Evidence is then acknowledged. Here follow the Lab Report Guidelines: The report is worth 50 points. 1. The report must be typed in 12 pet. Or larger type using only Times New Roman font. 2. It must be double spaced. 3. It is due at the beginning of your next regular lab period. 4. Except where the guideline specifies otherwise, use your own words. 5. Use the paragraphs format which follows and write the paragraphs in the order indicated. You will have a separate cover page (two points) with a proper title (one point). An example which you may use is The Effects of Exercise on Heart Rate.

Under the title, place your name, the date and time of your lab, and your instructor’s name (one point). Introduction: What is cardiac output (two points)? Why is adequate blood flow significant with respect to physical activity (two points)? Name the two circuits of blood flow in humans (two points). How do we measure cardiac output and at what clinical rate (two points)? Purpose of the experiment: Using your own words, state the reason or reasons why you carried out this experiment (four points). Hypothesis: After exercise, a person’s heart rate will progressively become lower (two points).

Null hypothesis: After exercise, a person’s heart rate will not progressively become lower (two points). (A strong word to the wise here! State these hypotheses exactly as directed! ) Procedure: In your own words, describe to your reader in the future how you and your partners carried out this experiment. List each step and state who performed what tasks, how those tasks were carried out, and in what order. You are telling your reader of the future how to replicate your procedure (four points). Results: There will be no narrative here. This section will consist of one table (six points) and one line graph (six points).

The table must be typed with all pertinent data, showing the relevant variables and labeled as appropriate. Use the following format as an example. Heart rate in respirations per minute Resting rate before exercise 74 Times after exercise < one minute > five minutes ten minutes 119 87 74 Now create a line graph that depicts the rates noted at each time after exercising. Suggest you use the supplied template, but you may create a graph by computer. You must show the averages and correctly depict the labels and axes. Use a straightedge to connect the dots. Any sloppiness will be penalized!

Conclusions: (Accept) (Reject) the null hypothesis (two points). There is data to suggest that after exercise, a person’s heart rate (will) (will not) progressively become lower (two points). Closing section: What is experimental error (two points)? What experimental errors might you have had during your experiment (two points)? Therefore, how might you improve the reliability of this experiment (two points)? Lastly, why is it that gathered data can never prove anything in science (two points)? Required reference (two points) (Note the style is from the PAP manual, 6th edition): Manes, S. E. (2013).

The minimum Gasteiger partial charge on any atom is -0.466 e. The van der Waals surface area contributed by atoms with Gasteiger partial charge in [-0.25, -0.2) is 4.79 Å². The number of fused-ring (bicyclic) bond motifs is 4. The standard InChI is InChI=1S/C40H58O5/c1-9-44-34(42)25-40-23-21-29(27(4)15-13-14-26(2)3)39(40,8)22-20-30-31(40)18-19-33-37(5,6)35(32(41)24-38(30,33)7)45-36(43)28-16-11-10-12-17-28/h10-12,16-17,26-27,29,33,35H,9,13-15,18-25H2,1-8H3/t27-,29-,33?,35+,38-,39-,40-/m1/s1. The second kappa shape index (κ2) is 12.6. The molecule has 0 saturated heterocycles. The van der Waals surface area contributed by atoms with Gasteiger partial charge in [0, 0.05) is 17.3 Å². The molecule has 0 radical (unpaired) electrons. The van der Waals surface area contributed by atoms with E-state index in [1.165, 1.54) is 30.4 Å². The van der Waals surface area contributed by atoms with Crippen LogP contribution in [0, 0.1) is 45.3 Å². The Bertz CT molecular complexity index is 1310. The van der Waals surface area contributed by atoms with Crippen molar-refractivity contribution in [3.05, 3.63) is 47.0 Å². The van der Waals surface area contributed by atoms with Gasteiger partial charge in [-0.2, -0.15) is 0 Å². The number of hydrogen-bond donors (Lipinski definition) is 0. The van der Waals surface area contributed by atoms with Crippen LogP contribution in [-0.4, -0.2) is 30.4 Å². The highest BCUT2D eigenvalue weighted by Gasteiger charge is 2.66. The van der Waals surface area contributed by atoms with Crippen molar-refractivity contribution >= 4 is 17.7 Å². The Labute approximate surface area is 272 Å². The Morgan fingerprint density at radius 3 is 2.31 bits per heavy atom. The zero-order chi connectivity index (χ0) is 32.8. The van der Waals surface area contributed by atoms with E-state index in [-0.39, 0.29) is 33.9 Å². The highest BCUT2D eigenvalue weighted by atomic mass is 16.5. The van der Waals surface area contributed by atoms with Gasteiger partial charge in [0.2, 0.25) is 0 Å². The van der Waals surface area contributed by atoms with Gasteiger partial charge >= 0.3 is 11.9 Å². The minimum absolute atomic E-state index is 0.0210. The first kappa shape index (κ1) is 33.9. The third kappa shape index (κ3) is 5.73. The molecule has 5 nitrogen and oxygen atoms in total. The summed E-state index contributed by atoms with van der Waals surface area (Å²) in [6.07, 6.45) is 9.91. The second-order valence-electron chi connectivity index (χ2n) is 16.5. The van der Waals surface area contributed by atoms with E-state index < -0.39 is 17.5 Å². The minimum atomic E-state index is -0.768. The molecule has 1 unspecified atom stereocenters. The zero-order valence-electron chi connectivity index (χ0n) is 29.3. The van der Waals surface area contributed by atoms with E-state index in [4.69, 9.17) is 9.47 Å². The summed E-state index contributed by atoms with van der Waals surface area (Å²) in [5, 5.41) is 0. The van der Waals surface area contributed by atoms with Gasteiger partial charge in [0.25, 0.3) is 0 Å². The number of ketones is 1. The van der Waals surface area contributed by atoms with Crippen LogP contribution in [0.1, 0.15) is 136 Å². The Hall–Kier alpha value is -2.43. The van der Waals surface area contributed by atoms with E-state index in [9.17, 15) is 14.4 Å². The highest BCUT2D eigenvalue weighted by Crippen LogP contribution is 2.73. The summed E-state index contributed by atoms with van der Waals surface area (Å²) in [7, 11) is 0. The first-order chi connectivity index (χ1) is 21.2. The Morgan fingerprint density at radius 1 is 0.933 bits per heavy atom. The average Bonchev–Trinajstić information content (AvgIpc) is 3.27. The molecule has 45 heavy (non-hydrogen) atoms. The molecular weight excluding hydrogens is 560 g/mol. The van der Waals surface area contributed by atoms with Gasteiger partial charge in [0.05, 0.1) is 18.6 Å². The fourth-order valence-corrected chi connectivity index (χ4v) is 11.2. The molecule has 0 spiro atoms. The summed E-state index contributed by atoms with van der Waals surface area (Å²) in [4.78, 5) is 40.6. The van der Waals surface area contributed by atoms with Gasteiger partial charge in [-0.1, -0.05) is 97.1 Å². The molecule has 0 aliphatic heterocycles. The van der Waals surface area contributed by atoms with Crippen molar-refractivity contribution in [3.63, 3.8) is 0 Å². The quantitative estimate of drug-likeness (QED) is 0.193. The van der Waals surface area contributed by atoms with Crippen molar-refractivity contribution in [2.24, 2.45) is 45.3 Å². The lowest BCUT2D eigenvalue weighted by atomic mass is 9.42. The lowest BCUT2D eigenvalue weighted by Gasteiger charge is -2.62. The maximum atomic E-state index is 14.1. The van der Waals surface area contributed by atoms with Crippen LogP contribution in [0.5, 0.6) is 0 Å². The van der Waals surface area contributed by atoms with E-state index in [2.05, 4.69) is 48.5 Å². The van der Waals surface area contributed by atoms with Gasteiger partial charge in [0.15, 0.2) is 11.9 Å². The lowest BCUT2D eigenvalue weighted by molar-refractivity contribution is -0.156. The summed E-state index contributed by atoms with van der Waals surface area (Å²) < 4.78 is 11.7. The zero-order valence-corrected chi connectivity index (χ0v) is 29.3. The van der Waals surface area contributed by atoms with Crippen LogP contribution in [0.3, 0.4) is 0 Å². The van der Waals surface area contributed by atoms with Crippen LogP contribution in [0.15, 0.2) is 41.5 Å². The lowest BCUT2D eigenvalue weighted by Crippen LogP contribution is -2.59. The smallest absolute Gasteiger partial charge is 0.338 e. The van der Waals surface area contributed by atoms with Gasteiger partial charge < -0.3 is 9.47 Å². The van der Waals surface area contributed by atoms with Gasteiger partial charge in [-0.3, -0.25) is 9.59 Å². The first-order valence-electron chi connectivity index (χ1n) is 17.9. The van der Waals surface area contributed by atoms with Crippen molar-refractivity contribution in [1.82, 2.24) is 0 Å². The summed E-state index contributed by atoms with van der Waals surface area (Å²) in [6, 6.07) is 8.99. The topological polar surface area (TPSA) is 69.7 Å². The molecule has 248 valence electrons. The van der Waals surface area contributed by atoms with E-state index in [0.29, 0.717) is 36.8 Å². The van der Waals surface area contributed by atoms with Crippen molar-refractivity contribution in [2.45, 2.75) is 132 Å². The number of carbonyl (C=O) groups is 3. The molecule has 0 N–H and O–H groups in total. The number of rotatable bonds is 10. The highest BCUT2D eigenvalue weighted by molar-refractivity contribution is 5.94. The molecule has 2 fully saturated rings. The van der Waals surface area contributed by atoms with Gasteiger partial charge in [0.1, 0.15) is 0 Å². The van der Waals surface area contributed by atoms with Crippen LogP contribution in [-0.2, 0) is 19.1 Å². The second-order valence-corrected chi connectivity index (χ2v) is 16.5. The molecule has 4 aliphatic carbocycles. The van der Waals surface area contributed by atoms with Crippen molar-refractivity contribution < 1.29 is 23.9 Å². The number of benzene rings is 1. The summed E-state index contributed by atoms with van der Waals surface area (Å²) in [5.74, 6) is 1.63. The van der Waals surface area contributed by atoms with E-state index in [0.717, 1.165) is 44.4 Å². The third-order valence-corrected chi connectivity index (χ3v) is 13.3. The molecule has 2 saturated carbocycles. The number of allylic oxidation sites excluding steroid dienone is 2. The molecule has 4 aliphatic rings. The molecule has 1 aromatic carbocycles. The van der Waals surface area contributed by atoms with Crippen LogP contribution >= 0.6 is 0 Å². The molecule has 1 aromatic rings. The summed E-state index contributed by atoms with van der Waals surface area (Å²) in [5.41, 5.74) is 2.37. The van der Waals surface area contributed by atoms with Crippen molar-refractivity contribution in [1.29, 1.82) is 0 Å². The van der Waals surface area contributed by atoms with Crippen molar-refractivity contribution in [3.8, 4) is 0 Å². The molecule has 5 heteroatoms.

Cardiac lab handout. University of North Georgia. There will be a five point penalty for using the words “proof’ and “prove” as regards your procedure or results. Remember, you are only gathering data to either support or refute your hypothesis. Experimental error precludes proving anything in science. There will also be a five point penalty for not double-spacing your paper. Double space your table as well! There will also be a five point penalty for not using 12 pet. Type or larger. There will also be a five point penalty for not using Times New Roman font. I will in no case accept late or e-mailed ports.

It is your responsibility to ensure that your paper is submitted on time and in the proper format. Turn it in early if you need to. I strongly suggest that you keep a copy of your paper on disc with you at school at all times. As required, I retain possession of all papers for two years. If you forget, you will have lost a third of your lab course grade and I will strongly advise you to drop the lab course. Make no exceptions. I do want you to bring your paper to me in person and I will check it to provide you with immediate feedback about how to improve it to a 50/50 quality.

Students may enter the buildings on campus at 0700. I will be either in my office or preparing my class by 8:mama. You can email me to set up an appointment time as well if needed. Do not wait until just before class! I will not check them over e-mail, either! I will check your paper in person as many times as you need me to, time permitting. There is no reason for you not to earn a 100% by learning how to write a scientific paper. However, as with all things in life (this is not high school and no one will check up on you! ), you and only you are the one who determines your success or failure.